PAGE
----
Monday night, five current or former governors were in the Iowa mix — Chris Christie, John Kasich, Jeb Bush, Mike Huckabee and Martin O’Malley — and combined, their totals do not equal the support gained by one first-term senator: Republican Marco Rubio of Florida.
Two of the former governors — Huckabee, a Republican out of Arkansas, and O’Malley, a once Maryland’s top Democrat — suspended their campaigns after Monday’s poor showings. The others — New Jersey’s Gov. Christie, Ohio’s Gov. Kasich and former Florida Gov. Bush — have all staked their political futures on the New Hampshire primary, now just a week away.
But, for all three of those Republicans, New Hampshire really is a make-or-break vote — maybe each doesn’t need a win, but without a surprisingly strong second- or third-place finish, those men can join their gubernatorial brethren in the ex-candidate’s club.
What makes the governors’ night even more numerically disappointing is that Rubio didn’t win the Iowa caucuses. He didn’t even come in second. But with Texas Sen. Ted Cruz taking the top spot for the GOP, and celebrity candidate Donald Trump tallying a solid number two, Rubio has become the de facto establishment firewall against the self-proclaimed and dutifully dubbed outsider candidates who each garnered more votes.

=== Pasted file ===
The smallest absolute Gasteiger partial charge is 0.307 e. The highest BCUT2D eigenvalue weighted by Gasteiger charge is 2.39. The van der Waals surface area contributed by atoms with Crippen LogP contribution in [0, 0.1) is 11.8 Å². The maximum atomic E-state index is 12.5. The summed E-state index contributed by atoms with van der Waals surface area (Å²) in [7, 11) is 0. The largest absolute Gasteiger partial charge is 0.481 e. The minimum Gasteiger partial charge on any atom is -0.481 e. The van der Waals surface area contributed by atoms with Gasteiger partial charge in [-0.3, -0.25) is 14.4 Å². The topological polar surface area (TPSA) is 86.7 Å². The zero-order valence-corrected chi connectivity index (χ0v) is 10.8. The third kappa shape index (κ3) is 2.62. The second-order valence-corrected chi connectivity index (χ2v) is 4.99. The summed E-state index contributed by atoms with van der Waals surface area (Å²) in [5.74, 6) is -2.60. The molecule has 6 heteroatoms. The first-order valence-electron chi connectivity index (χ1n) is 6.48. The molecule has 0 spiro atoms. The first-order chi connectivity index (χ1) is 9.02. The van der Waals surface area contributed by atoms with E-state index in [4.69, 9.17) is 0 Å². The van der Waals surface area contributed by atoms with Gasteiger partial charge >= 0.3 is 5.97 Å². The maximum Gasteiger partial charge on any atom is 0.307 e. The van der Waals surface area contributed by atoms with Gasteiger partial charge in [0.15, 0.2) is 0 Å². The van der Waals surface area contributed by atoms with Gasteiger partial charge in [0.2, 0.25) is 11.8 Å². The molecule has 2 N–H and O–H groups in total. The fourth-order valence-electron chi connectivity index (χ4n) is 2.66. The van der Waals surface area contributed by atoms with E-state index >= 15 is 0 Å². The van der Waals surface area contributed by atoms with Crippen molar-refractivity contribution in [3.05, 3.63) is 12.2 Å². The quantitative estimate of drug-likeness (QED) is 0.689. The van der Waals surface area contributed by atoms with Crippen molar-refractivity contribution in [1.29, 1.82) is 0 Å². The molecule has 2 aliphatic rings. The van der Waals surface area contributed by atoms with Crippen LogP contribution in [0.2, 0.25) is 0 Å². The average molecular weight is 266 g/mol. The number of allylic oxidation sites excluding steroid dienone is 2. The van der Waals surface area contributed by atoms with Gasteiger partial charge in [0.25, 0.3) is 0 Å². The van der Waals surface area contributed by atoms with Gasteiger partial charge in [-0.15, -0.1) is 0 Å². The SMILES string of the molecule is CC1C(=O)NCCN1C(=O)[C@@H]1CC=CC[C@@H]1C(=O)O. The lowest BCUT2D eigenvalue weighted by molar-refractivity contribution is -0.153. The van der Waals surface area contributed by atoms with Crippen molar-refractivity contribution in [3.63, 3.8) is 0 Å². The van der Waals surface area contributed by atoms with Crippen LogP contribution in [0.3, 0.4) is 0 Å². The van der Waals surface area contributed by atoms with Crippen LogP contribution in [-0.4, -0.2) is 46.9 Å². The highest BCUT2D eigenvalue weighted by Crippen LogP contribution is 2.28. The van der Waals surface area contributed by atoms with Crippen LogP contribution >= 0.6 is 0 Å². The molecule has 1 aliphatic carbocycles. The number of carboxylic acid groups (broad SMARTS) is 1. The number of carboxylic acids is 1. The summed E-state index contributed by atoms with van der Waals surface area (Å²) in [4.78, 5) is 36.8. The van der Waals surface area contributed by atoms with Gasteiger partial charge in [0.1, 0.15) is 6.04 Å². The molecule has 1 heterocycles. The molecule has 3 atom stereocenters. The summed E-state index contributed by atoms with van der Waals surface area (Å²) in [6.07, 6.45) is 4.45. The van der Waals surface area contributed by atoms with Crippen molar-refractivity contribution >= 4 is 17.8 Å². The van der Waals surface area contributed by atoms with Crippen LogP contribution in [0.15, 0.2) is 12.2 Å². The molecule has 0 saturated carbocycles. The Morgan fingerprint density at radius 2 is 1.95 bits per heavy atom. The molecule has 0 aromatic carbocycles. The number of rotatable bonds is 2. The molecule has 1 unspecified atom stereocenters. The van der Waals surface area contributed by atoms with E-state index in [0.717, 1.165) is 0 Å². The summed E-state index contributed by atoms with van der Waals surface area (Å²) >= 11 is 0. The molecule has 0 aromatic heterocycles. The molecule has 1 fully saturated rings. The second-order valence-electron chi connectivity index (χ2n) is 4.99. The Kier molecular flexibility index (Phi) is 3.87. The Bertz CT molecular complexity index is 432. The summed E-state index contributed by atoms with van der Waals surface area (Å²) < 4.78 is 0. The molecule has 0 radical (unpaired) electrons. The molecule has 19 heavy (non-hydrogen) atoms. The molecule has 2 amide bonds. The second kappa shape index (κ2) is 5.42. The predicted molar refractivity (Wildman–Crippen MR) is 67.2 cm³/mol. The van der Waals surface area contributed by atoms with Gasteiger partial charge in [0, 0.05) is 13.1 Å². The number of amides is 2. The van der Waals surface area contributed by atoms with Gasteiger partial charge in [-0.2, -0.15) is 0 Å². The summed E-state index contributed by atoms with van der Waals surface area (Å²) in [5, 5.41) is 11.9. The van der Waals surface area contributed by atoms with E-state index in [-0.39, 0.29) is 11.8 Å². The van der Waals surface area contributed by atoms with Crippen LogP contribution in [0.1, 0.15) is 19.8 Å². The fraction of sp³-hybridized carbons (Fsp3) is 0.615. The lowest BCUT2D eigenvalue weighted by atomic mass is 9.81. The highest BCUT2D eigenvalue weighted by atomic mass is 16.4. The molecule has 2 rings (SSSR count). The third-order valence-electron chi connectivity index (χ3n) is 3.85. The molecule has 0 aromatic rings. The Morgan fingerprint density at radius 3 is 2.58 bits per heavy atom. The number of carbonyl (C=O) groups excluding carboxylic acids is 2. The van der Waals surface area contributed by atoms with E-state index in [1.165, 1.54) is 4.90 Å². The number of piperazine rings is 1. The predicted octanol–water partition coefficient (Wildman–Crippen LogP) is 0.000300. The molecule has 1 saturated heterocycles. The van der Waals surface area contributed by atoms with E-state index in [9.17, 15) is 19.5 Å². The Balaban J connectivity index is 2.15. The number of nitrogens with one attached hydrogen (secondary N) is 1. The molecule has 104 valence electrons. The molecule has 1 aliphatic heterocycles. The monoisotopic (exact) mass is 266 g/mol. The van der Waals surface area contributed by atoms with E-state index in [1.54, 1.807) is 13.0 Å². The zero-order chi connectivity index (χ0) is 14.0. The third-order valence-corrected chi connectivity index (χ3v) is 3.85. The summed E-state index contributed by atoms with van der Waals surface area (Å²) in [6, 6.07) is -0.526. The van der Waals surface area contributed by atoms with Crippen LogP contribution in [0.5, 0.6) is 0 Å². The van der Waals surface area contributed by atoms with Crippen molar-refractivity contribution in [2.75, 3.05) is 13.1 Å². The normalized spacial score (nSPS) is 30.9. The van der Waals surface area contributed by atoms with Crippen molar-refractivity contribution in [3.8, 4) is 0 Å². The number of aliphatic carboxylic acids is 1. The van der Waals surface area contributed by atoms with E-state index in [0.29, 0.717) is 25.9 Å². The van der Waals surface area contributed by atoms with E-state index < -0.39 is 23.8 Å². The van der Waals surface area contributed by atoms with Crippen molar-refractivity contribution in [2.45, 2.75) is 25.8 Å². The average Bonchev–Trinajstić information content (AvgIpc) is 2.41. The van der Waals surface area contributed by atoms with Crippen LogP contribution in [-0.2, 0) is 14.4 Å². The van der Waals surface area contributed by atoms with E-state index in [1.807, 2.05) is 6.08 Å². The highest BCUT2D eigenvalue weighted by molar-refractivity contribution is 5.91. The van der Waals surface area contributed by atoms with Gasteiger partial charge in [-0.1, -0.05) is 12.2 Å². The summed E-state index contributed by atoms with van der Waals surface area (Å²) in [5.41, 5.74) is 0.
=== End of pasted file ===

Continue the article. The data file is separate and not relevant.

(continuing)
But the idea that Rubio — originally an insurgent senatorial candidate with tea party ties who beat the odds and a well-known veteran Republican to become Florida’s junior senator — represents the GOP establishment is still a little hard to fathom. That this pro-torture, anti-government, military hawk is the “moderate” in the Republican race (perhaps because he once tried to cobble together a compromise immigration bill with some Senate Democrats) is emblematic of just how far his entire party has moved to the right.
Still, whether this GOP establishment, however it is defined, now gravitates toward Rubio — and more importantly, whether the establishment money does — will be much discussed this week. And with Trump still the prohibitive favorite to win in New Hampshire, many will watch which direction the Cruz campaign feels it needs to focus its attacks.
Many too will look to see if GOP kingmakers ask the other establishment New Hampshire hopefuls to take it easy on Rubio. Bush, who really needs a top-three finish in the Granite State to maintain any claim of a viable campaign, has been especially tough on Rubio, spending millions on attack ads against his fellow Floridian.
And the field will have to sort itself out quickly. Yes, Cruz showed he could take a punch, weathering weeks of high-profile attacks from Trump and still winning Iowa. But Iowa is a “high barrier” state — one where the relative difficulty of participating in the electoral process (the caucuses) rewards well-run, well-funded political machines. And one of the best political operations in the race, which belongs to Cruz, still had to hang on for a narrow victory over a political neophyte, Trump, who did many things Iowa experts tell you not to do (helicoptering, or jetting, in, skipping a debate, choosing large, media-driven events over retail, handshake politics) if you hope to win there.
With Trump well ahead in opinion polls in many low-barrier primary states, Cruz’s Iowa triumph is still in danger of mirroring earlier GOP victories, like Huckabee in 2008, and Rick Santorum, still a candidate this cycle, who was eventually declared the winner of the 2012 Iowa caucuses.